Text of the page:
Before you take a stand…you got to take a chance.
Holden Harris is an eighteen-year-old locked in a prison of autism. Despite his quiet ways and quirky behaviors, Holden is very happy and socially normal—on the inside, in a private world all his own. In reality he is bullied at school by kids who only see that he is very different.
Ella Reynolds is part of the “in” crowd. A cheerleader and star of the high school drama production, her life seems perfect. When she catches Holden listening to her rehearse for the school play, she is drawn to him…the way he is drawn to the music. Then Ella makes a dramatic discovery—she and Holden were best friends as children. Frustrated by the way Holden is bullied and horrified at the indifference of her peers, Ella decides to take a stand against the most privileged and popular kids at school. Including her boyfriend, Jake.
Ella believes miracles can happen in the unlikeliest places, and that just maybe an entire community might celebrate from the sidelines. But will Holden’s praying mother and the efforts of Ella and a cast of theater kids be enough to unlock the prison that contains Holden? This time, friendship, faith, and the power of a song must be strong enough to open the doors to the miracle Holden needs.
Unlocked is one of Karen Kingsbury’s older stand-alone novels, but is one I have loved for years and years. I’ve read it at least three times now, and I have no idea how I’ve gone this long without actually reviewing it. So, since I had a hankering to read it again, I decided this would be the time I would finally get around to reviewing it. Unlocked has been one of my favorite novels of all time ever since I first read it, and even now I cannot make it through even half of the story without bawling. Holden’s story touches me deeply every time I read it, and I cannot even think of this book without exclaiming over how wonderful of a book it is and how much it touches my heart. I don’t know what it is about me that draws this story to me, but I do know what it is about the story. It is a book of compassion, and faith, and miracles, and a boy who is by far the kindest, sweetest person to ever grace the face of the earth—though not everyone realized it—and if I could ever write a book half this touching and meaningful, I would be satisfied.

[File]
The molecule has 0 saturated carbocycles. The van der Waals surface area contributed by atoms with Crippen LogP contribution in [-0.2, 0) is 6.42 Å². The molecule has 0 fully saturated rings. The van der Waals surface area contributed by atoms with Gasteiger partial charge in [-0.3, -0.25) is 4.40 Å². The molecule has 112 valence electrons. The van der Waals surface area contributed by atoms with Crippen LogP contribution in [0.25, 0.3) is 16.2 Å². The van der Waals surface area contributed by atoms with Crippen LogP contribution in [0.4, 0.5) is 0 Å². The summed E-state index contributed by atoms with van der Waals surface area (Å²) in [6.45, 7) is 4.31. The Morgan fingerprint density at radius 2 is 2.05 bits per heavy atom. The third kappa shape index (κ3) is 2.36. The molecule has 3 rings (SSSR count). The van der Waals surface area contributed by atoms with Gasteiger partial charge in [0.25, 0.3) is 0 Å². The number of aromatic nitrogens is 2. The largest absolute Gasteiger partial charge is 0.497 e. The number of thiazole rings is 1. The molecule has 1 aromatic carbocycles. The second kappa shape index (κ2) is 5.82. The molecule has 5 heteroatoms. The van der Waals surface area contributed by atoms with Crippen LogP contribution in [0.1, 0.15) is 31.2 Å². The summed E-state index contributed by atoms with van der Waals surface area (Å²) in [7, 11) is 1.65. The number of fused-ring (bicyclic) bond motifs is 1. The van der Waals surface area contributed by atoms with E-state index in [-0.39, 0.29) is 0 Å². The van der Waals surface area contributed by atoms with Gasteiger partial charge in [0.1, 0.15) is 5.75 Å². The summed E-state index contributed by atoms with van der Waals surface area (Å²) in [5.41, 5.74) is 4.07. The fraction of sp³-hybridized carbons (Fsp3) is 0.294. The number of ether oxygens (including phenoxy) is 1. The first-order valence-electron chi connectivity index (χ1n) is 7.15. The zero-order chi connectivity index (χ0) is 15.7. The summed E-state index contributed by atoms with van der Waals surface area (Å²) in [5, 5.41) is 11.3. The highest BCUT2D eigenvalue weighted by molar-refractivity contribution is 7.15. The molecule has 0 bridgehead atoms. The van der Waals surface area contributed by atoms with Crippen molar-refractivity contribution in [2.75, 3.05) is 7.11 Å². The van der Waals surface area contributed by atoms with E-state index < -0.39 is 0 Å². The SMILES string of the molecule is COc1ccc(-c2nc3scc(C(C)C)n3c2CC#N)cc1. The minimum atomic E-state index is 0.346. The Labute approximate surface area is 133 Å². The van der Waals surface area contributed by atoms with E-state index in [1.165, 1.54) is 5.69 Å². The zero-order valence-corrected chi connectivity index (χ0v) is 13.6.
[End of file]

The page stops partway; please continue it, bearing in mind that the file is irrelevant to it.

Holden Harris may be locked in a cage of autism, but that doesn’t keep him from being full of love and compassion for others, and being the perfect social butterfly in his own world. There are so many realizations we make about Holden as the book goes on, and each one only shows just how beautiful of a person he is. Just because he is a little different from others, and has trouble openly interacting with people, doesn’t mean he isn’t full of God’s love and compassion for people. Once you get to know Holden, you find that there isn’t a sweeter person on the face of the earth, and you cannot help but want a miracle for him just as badly as his mother and Ella do.
Ella Reynolds is another wonderful character. Though she has faced so many struggles since the days when she used to be friends with Holden, when she sees the way the “in” crowd treats people like Holden, she is angered by the injustice of it all, and even longs to help Holden. That chance comes when she discovers he wants to listen to her and the rest of the drama team rehearsing for their play, and she makes it possible for him to listen in. As days go by, Ella begins to realize just how overrated the “in” crowd is, and just how much more meaningful it is to be friends with people who actually truly care about you. And as she goes about trying to help Holden find his miracle, she realizes she just might be the one receiving a miracle as well.
All in all, I think it’s pretty clear that I love this novel; if the fact that I’ve already read it multiple times doesn’t make that obvious, this review does. Unlocked has to be, by far, one of my favorite books by Karen, and it definitely has a place on my all-time favorites list. It has earned its ranking of all five bookshelves, that is for sure, and I know that this isn’t the last time that I will be re-reading this novel. I’m not entirely sure how I’ve gone this long without actually having my own copy of the book, but rest assured, it is sitting in my Amazon cart right now, so that will change very soon and then I’ll be able to read it any time I want.
To see where I’m linking up, check out my Where I Party page.
All credit for the italicized synopsis goes to Karen Kingsbury and Zondervan Publishing.